Seahawks Draft Profiles: QBs Matt Corral and Desmond Ridder

Apr 12, 2022, 2:02 PM
Seahawks Matt Corral...
Matt Corral of the Mississippi Rebels is pressured by Will Anderson Jr. of the Alabama Crimson Tide. (Kevin C. Cox/Getty Images)
(Kevin C. Cox/Getty Images)

Our offseason Seahawks profiles continued this week, this time moving from free agency to the draft. The Seahawks are on the board at pick number nine, the highest pick they’ve had since they selected tackle Russell Okung sixth overall in 2010.

Seahawks Draft Profiles: CBs ‘Sauce’ Gardner and Derek Stingley Jr.

If you missed it, we already looked at two potential fits at cornerback (no surprise there, it’s the two best prospects in the class). It’s a weaker crop of quarterbacks, but Seattle may find a fit – particularly in the second round – with two more notable prospects: Matt Corral and Desmond Ridder.

QB Matt Corral, Ole Miss

Height/Weight: 6 foot 2, 212 pounds
Class: Redshirt-Junior
Notables: Set Ole Miss record for rushing touchdowns by a quarterback in a single season (11)

What you need to know: Corral’s toughness made him a favorite at Ole Miss. He was named a starter for the Rebels in 2019, but his college career took off under then-new head coach Lane Kiffin in 2020. In both 2020 and 2021, Corral passed for more than 3,300 yards and at least 20 touchdowns. Last season he played through two ankle injuries and led the Rebels to a Sugar Bowl appearance.

NFL Network’s Peter Schrager’s latest mock draft has the Seahawks trading back into the first round to select Corral. It’s something they’ve never done before, but given the giant question mark lingering at quarterback, all eyes will be on Seattle – and a few other QB-needy teams – to see if they pull the trigger.

Schrager’s isn’t the only list; Corral’s and Pete Carroll’s So-Cal and Lane Kiffin connections have made it easy for a few national outlets to mock him to Seattle. NFL Draft analyst Lance Zierlein even snapped a photo of the pair meeting at this year’s combine.

Jake Heaps’ breakdown: “He’s no stranger to the spotlight. He was a prominent four-star recruit coming out of California. Recruited by every school in the country. I even got a chance to coach him; he was on my seven-on-seven team at the Nike Opening, and I got a chance to get to know him and saw his talent even as a high schooler, off the charts, elite arm strength. And he’s continued to grow and develop under the tutelage of Lane Kiffin.

“I love that he’s a tough, gritty competitor. He’s somebody who’s going to play hurt. He’s got the it-factor to will his team to win in some circumstances, a guy who tilts the room. He’s got a tremendous, quick release, which is fitting in that RPO-based system. He’s got the arm strength to make the throws that’ll be required of him.

“Cons? He played in an RPO-based system, which requires a quick release, quick decision-making in the short to intermediate area of the field. But it doesn’t require you to have to process at a high level, like the NFL game requires you to do. It doesn’t mean he doesn’t have the arm strength to do it, but it’s the accuracy and decision making (that can take a hit). These are all things Shane Waldron can work with out of the gate by making the game simple and not asking him to process complex offensive progressions. But these are thing you’ll want him to grow into eventually.”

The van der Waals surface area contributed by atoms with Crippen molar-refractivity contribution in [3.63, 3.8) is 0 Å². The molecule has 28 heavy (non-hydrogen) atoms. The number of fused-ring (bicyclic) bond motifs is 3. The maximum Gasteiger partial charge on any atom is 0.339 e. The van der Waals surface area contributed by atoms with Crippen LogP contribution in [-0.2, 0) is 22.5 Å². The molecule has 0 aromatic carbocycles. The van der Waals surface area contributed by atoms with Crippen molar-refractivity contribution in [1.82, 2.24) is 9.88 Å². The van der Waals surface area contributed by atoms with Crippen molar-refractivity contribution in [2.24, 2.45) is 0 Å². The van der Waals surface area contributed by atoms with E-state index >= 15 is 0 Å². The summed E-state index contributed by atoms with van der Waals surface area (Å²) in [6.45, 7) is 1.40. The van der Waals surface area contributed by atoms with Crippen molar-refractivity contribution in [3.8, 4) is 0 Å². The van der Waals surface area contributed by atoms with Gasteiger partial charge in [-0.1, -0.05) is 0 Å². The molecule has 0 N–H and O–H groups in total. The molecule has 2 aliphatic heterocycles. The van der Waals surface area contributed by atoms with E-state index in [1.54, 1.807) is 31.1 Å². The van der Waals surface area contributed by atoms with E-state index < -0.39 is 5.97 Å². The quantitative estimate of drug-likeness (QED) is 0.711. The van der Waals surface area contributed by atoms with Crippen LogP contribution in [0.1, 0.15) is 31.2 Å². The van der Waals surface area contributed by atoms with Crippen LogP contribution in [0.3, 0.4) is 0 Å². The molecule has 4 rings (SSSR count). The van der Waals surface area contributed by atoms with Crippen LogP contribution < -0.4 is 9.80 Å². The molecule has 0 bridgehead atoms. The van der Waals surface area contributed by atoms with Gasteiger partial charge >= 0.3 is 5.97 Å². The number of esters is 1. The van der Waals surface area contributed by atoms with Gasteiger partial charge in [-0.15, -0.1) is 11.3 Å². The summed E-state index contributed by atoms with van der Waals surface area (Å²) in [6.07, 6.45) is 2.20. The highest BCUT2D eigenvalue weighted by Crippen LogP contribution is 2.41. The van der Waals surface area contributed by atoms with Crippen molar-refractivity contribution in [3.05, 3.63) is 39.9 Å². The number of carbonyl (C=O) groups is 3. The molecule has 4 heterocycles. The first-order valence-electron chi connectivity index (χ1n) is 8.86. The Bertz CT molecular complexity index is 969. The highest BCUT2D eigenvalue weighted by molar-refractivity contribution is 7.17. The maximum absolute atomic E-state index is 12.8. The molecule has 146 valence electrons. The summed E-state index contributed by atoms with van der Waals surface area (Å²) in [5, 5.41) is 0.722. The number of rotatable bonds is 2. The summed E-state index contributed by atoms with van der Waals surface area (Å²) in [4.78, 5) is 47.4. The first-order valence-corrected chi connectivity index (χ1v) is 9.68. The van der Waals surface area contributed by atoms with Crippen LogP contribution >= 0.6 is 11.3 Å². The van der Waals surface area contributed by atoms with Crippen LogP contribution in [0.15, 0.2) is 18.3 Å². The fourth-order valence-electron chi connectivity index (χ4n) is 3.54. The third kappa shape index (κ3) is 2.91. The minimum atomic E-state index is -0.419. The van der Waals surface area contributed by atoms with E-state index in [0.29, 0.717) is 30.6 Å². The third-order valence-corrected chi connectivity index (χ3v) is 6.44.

Desmond Ridder, Cincinnati

Height/weight: 6 foot 3, 211 pounds
Class: Redshirt-Senior
Notables: Third-most wins by a quarterback in college football history (44), 2x AAC Offensive Player of the Year (2020, 2021), holds Cincinnati record for total yards (12,418)

What you need to know: Would the Seahawks swap one winning quarterback for another? Ridder is the winningest quarterback in this year’s draft and the third-winningest quarterback in the history of college football. The Louisville native was a four-year starter at Cincinnati and led the Bearcats to just their third 11-win season in program history in 2018. They followed it up with undefeated regular seasons in both 2020 and 2021 and became the first Group of Five team to appear in the College Football Playoff.

The Seahawks are widely projected to pass on a quarterback in the first round, but they reportedly plan to bring Ridder in for a visit this week.

Jake Heaps’ breakdown: “Every time I go back and study these quarterbacks, Ridder stands out – each and every single time. He’s got a 4.52 40, which is faster than what Russell Wilson ran coming out of Wisconsin. When you watch his career arc at Cincinnati, there’s just continual growth every season. Incredible work ethic, incredible desire to get better. He’s also a great athlete that looks to operate from within the pocket, which can be a con. But this isn’t a dual-threat quarterback who just relies on his legs to get him out of trouble. He’s someone who wants to function within the pocket, has great footwork within the pocket, and keeps his eyes downfield in the midst of chaos.

“Now, about those cons. He doesn’t use his athleticism enough. I know I just said it was a pro. This guy can be a genuine threat with his legs and I think could’ve been even more so in college. But I love the fact that he’s views himself as a quarterback first … I think Ridder needs to be willing to use that athleticism to his advantage a little more, but it’s great that you don’t have to teach him to go the other way around. Another con I see: once he’s off his initial read, his accuracy declines. A lot of that is, I believe, just normal college stuff you see with quarterbacks. A lot of those guys aren’t going through their third, or fourth or fifth progression at a high level.”

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Seahawks Draft Profiles: QBs Matt Corral and Desmond Ridder